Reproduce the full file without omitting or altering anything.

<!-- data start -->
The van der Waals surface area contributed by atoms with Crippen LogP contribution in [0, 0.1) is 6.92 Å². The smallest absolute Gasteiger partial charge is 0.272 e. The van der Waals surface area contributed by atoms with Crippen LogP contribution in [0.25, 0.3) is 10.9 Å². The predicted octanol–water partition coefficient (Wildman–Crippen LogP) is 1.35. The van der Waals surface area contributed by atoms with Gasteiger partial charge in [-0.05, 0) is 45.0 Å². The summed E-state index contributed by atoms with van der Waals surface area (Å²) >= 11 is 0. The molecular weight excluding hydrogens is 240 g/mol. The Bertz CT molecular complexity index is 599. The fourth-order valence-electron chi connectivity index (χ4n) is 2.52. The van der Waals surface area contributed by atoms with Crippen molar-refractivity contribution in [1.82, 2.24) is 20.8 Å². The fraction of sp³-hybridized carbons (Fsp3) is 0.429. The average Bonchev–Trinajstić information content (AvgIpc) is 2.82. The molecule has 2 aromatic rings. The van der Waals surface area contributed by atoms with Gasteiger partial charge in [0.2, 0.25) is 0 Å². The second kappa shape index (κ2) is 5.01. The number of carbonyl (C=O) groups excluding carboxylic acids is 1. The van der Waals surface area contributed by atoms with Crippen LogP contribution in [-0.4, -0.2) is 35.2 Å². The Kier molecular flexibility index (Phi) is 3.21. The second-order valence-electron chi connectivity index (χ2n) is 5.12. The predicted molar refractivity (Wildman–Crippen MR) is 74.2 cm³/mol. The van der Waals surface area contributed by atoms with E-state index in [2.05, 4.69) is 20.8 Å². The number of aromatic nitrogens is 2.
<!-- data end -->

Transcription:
The van der Waals surface area contributed by atoms with Crippen LogP contribution in [0, 0.1) is 6.92 Å². The smallest absolute Gasteiger partial charge is 0.272 e. The van der Waals surface area contributed by atoms with Crippen LogP contribution in [0.25, 0.3) is 10.9 Å². The predicted octanol–water partition coefficient (Wildman–Crippen LogP) is 1.35. The van der Waals surface area contributed by atoms with Gasteiger partial charge in [-0.05, 0) is 45.0 Å². The summed E-state index contributed by atoms with van der Waals surface area (Å²) >= 11 is 0. The molecular weight excluding hydrogens is 240 g/mol. The Bertz CT molecular complexity index is 599. The fourth-order valence-electron chi connectivity index (χ4n) is 2.52. The van der Waals surface area contributed by atoms with Crippen molar-refractivity contribution in [1.82, 2.24) is 20.8 Å². The fraction of sp³-hybridized carbons (Fsp3) is 0.429. The average Bonchev–Trinajstić information content (AvgIpc) is 2.82. The molecule has 2 aromatic rings. The van der Waals surface area contributed by atoms with Gasteiger partial charge in [0.2, 0.25) is 0 Å². The second kappa shape index (κ2) is 5.01. The number of carbonyl (C=O) groups excluding carboxylic acids is 1. The van der Waals surface area contributed by atoms with Crippen LogP contribution in [-0.4, -0.2) is 35.2 Å². The Kier molecular flexibility index (Phi) is 3.21. The second-order valence-electron chi connectivity index (χ2n) is 5.12. The predicted molar refractivity (Wildman–Crippen MR) is 74.2 cm³/mol. The van der Waals surface area contributed by atoms with E-state index in [2.05, 4.69) is 20.8 Å². The number of aromatic nitrogens is 2.